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Reimagining the International Court of Justice 8 December

Reimagining the International Court of Justice

8 December

[No!] Salvation does not lie in the compulsory jurisdiction of the Court but in the patient learning by States of the virtues of settling disputes by judicial means. It is not major and politically sensitive disputes that should be submitted to the Court, but the "lambda" disputes that poison bilateral relations [without threatening international peace and security].
Alain Pellet

The ICJ should work with two chambers (having identical jurisdiction) and the number of ICJ judges increased to the extent that both chambers would fulfil the criteria of representativeness required by the Statute. Judges should be elected for 12-year terms, re-election should be excluded. Ad hoc Judges should be retained. 
Judge Bruno Simma

A century ago, when the World Court was established, James Brown Scott saw 'the hope of the ages in the process of realization'. As we approach a new century of international adjudication, I imagine an ICJ that is guided by this legacy, and aware that for many - students, activists, diplomats - it remains a beacon of hope.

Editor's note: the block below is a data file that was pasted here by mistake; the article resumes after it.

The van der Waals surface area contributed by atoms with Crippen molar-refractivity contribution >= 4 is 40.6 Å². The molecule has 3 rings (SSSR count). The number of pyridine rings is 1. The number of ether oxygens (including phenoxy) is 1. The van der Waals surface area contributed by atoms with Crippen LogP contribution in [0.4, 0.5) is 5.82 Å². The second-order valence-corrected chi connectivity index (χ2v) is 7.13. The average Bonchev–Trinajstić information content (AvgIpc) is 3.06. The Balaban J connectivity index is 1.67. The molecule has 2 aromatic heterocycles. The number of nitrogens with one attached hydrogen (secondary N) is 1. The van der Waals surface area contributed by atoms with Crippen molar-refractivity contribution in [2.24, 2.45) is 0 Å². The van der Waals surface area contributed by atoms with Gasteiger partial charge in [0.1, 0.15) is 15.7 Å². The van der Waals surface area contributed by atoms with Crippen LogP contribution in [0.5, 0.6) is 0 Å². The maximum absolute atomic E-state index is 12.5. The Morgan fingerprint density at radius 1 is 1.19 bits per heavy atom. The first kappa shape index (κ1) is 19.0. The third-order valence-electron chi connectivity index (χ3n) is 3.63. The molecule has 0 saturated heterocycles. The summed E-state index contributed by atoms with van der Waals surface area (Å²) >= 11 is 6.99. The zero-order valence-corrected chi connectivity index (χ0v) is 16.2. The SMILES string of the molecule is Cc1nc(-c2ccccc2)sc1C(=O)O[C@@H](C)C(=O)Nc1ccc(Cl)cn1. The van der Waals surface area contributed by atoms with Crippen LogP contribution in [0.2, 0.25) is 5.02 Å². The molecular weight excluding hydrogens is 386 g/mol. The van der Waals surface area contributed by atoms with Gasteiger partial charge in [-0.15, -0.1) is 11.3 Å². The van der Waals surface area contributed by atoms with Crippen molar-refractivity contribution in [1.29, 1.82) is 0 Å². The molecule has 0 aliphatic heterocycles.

Professor Christian J Tams

Recognising the evolution in the International Court's caseload and in the parties coming before it, preliminary objections should be on a fast-track timetable and made within 3 months of the Application, not Memorial; filings and judges' folders should be electronic unless otherwise agreed; and Spanish should be an official language. 
Professor Philippa Webb

75 years after 1945 one should make the idea underlying Art. 10 (2) ICJ Statute a reality, namely that the election of ICJ judges shall also de facto be made without any distinction between candidates who are nationals of permanent members of the Security Council and those who are not.
Andreas Zimmermann

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